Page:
Large real estate donations find their way into both ends of New York City Council speaker race

Councilmember Corey Johnson raised over $505,000 for his committee to reëlect, the second-largest amount of money amongst Council speaker candidates during the 2017 Municipal election cycle. Like all of the Council speaker candidates, Councilmember Johnson had no dedicated campaign committee for the Council speaker race, meaning fundraising or expenditures, if any, passed through his committee to reëlect. Four years ago, guidance given by the New York City Campaign Finance Board to then Councilmember Melissa Mark-Viverito (D-Spanish Harlem) indicated that it was prohibited to use fundraising from a committee to reëlect for purposes related to a Council speaker race. Source : @CestVraiApp

Councilmember Corey Johnson raised over $505,000 for his committee to reëlect, the second-largest amount of money amongst Council speaker candidates during the 2017 Municipal election cycle. Like all of the Council speaker candidates, Councilmember Johnson had no dedicated campaign committee for the Council speaker race, meaning fundraising or expenditures, if any, passed through his committee to reëlect. Four years ago, guidance given by the New York City Campaign Finance Board to then Councilmember Melissa Mark-Viverito (D-Spanish Harlem) indicated that it was prohibited to use fundraising from a committee to reëlect for purposes related to a Council speaker race. Source : @CestVraiApp

By LOUIS FLORES

Large real estate donations have infiltrated both ends of the race for the New York City Council speaker race, which was recently concluded, if press reports are to believed, after U.S. Rep. Joseph Crowley (D-Queens) announced that he had selected Councilmember Corey Johnson (D-Chelsea) as the next City Council speaker. Reports of U.S. Rep. Crowley's selection of Councilmember Johnson as the next Council speaker were published last week by The New York Times, the cable news network NY1, and other news outlets.

Research and analysis from various sources reveals that real estate industry officials have been omnipresent in Councilmember Johnson's parallel political campaigns this year -- his campaign for reëlection and the speakership race. Councilmember Johnson has received large donations from individuals employed by or the beneficial owners of real estate development companies, and their lobbyists, and similarly-origined campaign donations have been given to U.S. Rep. Crowely's political committees. Other possible influence exerted by real estate industry officials may include private meetings had by Councilmember Johnson with real estate lobbyists and developers. Despite what some activists for Government reform have described as Councilmember Johnson's over-reliance on real estate donations, some civic leaders are expecting Councilmember Johnson to undertake new real estate regulations, including the offering of rent protections to small businesses facing escalating rents upon lease renewals. If Councilmember Johnson does not deliver on new regulations or reforms to benefit the public, then he may end up proving that the influence of real estate donations have deprived the public of its intangible right to the honest workings of New York City Government, some activists have informed Progress Queens.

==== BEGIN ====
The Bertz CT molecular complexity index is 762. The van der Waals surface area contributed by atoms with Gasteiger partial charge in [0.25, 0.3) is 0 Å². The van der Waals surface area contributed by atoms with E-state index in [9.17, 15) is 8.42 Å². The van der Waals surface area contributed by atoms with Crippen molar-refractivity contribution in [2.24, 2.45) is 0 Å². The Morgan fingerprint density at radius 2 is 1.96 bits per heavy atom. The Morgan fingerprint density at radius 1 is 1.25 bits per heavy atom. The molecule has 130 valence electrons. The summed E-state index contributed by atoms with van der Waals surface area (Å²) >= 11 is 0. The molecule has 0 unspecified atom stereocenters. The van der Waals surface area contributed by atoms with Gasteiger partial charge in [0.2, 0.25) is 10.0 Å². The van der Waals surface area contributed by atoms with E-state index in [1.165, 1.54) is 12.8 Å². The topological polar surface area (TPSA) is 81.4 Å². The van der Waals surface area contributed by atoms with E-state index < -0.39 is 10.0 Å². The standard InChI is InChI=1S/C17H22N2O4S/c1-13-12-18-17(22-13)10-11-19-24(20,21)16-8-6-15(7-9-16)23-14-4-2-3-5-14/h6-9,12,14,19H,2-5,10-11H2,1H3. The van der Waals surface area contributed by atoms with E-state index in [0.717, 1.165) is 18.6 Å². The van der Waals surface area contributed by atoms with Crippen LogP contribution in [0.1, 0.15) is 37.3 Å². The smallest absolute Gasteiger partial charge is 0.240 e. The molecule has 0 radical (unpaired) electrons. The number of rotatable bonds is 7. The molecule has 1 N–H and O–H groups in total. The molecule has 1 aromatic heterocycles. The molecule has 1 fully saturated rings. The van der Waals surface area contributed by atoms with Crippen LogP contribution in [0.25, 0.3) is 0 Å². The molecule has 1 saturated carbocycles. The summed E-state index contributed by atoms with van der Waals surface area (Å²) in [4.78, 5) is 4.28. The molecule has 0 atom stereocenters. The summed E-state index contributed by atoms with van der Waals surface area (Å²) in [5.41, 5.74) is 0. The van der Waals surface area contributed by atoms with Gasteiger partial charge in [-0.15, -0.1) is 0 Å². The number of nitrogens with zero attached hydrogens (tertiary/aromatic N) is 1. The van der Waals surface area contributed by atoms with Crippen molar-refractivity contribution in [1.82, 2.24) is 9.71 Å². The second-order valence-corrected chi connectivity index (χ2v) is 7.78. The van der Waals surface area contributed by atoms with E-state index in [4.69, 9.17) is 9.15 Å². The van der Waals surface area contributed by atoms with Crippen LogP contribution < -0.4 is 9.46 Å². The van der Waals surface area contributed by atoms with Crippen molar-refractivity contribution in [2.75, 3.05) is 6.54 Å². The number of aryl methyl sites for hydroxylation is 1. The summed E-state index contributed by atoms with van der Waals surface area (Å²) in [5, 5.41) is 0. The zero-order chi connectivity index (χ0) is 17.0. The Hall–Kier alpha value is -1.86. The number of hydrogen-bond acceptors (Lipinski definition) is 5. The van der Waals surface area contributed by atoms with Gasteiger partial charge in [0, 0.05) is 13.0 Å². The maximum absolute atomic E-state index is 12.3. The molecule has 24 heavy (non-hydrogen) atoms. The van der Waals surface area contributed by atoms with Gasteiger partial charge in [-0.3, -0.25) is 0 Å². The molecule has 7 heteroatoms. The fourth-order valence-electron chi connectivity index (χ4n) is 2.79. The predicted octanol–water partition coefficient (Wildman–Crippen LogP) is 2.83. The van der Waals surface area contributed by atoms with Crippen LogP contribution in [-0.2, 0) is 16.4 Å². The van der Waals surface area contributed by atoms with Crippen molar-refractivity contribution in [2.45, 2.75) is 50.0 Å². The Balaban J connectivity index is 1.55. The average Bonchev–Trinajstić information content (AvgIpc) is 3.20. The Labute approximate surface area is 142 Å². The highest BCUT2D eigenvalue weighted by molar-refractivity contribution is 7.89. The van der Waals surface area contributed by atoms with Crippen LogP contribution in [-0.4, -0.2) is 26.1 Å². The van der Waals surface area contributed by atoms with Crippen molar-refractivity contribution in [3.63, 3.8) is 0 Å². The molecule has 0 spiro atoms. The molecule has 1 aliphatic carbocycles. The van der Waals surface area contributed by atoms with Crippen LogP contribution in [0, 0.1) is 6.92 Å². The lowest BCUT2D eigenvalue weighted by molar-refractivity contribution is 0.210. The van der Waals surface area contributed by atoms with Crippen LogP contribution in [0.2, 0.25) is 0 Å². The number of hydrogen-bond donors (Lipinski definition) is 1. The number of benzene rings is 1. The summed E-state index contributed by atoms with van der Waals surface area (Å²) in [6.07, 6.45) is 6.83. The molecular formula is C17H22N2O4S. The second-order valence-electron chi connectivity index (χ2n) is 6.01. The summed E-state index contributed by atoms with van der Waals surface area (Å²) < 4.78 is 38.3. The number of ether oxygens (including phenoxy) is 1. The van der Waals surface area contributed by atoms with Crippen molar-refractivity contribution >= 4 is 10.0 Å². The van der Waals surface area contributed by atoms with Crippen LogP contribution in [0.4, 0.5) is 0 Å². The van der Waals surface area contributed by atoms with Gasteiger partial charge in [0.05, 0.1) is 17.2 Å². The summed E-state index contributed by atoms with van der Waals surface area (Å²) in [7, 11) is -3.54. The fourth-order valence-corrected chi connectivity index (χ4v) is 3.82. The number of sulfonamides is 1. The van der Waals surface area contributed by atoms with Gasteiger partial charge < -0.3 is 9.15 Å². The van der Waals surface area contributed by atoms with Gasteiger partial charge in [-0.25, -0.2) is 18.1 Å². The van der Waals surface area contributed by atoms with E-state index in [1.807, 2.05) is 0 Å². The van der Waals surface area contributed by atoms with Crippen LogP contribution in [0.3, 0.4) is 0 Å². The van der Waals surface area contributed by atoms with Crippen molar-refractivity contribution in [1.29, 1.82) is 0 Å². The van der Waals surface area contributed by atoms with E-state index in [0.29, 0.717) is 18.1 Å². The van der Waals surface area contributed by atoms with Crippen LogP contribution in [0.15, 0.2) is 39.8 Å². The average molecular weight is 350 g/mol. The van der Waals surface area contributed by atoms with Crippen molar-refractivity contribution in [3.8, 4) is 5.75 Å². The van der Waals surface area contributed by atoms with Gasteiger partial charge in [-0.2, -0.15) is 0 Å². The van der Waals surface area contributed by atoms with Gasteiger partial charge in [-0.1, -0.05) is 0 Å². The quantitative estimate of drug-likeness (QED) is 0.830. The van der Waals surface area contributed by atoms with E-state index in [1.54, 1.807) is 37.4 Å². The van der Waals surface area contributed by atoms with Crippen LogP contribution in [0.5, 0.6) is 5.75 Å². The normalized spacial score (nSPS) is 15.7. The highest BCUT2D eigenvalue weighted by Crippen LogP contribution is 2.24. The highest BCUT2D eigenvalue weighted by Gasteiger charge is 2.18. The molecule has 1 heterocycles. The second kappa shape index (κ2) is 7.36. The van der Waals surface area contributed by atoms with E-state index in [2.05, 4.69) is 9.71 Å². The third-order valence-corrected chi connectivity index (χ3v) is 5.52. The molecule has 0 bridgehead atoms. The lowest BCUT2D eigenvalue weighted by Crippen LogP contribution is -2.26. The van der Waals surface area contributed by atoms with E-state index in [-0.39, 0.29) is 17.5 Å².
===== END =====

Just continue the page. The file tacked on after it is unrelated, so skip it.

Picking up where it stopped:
To some extent, all of the eight Council speaker candidates have demonstrated some conflicts of interest over the sources of their large donations, or possible conflicts of interests with their campaign consulting firms, some of which double as lobbying firms, including on behalf of the real estate industry. Until the announcement made by U.S. Rep. Crowley of Councilmember Johnson's selection to be the presumed, next Council speaker, Councilmember Johnson had been reportedly facing a chief rival for the leadership post, Councilmember Robert E. Cornegy, Jr. (D-Crown Heights). Under Council Speaker Melissa Mark-Viverito (D-Spanish Harlem), Councilmember Cornegy has blocked any hearing or vote on proposed legislation that would offer small businesses some rent protections, a sign of influence of the real estate industry, according to some advocates for rent reform laws.